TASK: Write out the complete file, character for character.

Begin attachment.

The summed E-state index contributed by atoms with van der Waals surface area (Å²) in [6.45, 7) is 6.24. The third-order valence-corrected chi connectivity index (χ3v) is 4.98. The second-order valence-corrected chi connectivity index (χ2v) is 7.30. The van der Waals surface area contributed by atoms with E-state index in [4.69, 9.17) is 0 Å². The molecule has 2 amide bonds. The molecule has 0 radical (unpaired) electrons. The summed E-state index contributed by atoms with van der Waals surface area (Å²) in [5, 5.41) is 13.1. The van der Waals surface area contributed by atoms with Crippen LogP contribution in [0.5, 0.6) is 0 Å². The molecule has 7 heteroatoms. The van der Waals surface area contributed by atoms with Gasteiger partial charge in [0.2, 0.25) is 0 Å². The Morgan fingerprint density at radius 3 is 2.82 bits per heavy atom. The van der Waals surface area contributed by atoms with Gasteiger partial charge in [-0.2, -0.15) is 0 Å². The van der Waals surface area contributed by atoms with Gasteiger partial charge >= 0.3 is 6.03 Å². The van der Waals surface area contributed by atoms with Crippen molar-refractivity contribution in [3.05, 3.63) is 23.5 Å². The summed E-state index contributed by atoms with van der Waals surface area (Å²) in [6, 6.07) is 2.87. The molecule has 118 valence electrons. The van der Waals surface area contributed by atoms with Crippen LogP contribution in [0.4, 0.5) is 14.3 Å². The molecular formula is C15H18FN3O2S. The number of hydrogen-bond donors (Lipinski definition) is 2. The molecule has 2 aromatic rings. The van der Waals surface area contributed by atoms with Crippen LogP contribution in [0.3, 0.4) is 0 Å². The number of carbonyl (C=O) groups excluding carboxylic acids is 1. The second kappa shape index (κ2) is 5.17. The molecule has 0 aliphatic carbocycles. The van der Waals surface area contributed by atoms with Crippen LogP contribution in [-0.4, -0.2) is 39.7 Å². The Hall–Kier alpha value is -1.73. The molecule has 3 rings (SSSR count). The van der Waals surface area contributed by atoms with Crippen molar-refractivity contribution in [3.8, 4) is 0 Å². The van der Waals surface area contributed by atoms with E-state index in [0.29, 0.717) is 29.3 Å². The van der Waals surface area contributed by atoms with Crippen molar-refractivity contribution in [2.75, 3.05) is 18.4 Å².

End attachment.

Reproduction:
The summed E-state index contributed by atoms with van der Waals surface area (Å²) in [6.45, 7) is 6.24. The third-order valence-corrected chi connectivity index (χ3v) is 4.98. The second-order valence-corrected chi connectivity index (χ2v) is 7.30. The van der Waals surface area contributed by atoms with E-state index in [4.69, 9.17) is 0 Å². The molecule has 2 amide bonds. The molecule has 0 radical (unpaired) electrons. The summed E-state index contributed by atoms with van der Waals surface area (Å²) in [5, 5.41) is 13.1. The van der Waals surface area contributed by atoms with Crippen LogP contribution in [0.5, 0.6) is 0 Å². The molecule has 7 heteroatoms. The van der Waals surface area contributed by atoms with Gasteiger partial charge in [0.2, 0.25) is 0 Å². The Morgan fingerprint density at radius 3 is 2.82 bits per heavy atom. The van der Waals surface area contributed by atoms with Gasteiger partial charge in [-0.2, -0.15) is 0 Å². The van der Waals surface area contributed by atoms with Gasteiger partial charge >= 0.3 is 6.03 Å². The van der Waals surface area contributed by atoms with Crippen molar-refractivity contribution in [3.05, 3.63) is 23.5 Å². The summed E-state index contributed by atoms with van der Waals surface area (Å²) in [6, 6.07) is 2.87. The molecule has 118 valence electrons. The van der Waals surface area contributed by atoms with Crippen LogP contribution in [0.4, 0.5) is 14.3 Å². The molecular formula is C15H18FN3O2S. The number of hydrogen-bond donors (Lipinski definition) is 2. The molecule has 2 aromatic rings. The van der Waals surface area contributed by atoms with Crippen LogP contribution in [0.3, 0.4) is 0 Å². The number of carbonyl (C=O) groups excluding carboxylic acids is 1. The second kappa shape index (κ2) is 5.17. The molecule has 0 aliphatic carbocycles. The van der Waals surface area contributed by atoms with Crippen LogP contribution in [-0.4, -0.2) is 39.7 Å². The Hall–Kier alpha value is -1.73. The molecule has 3 rings (SSSR count). The van der Waals surface area contributed by atoms with Crippen molar-refractivity contribution in [3.8, 4) is 0 Å². The van der Waals surface area contributed by atoms with E-state index in [0.29, 0.717) is 29.3 Å². The van der Waals surface area contributed by atoms with Crippen molar-refractivity contribution in [2.75, 3.05) is 18.4 Å².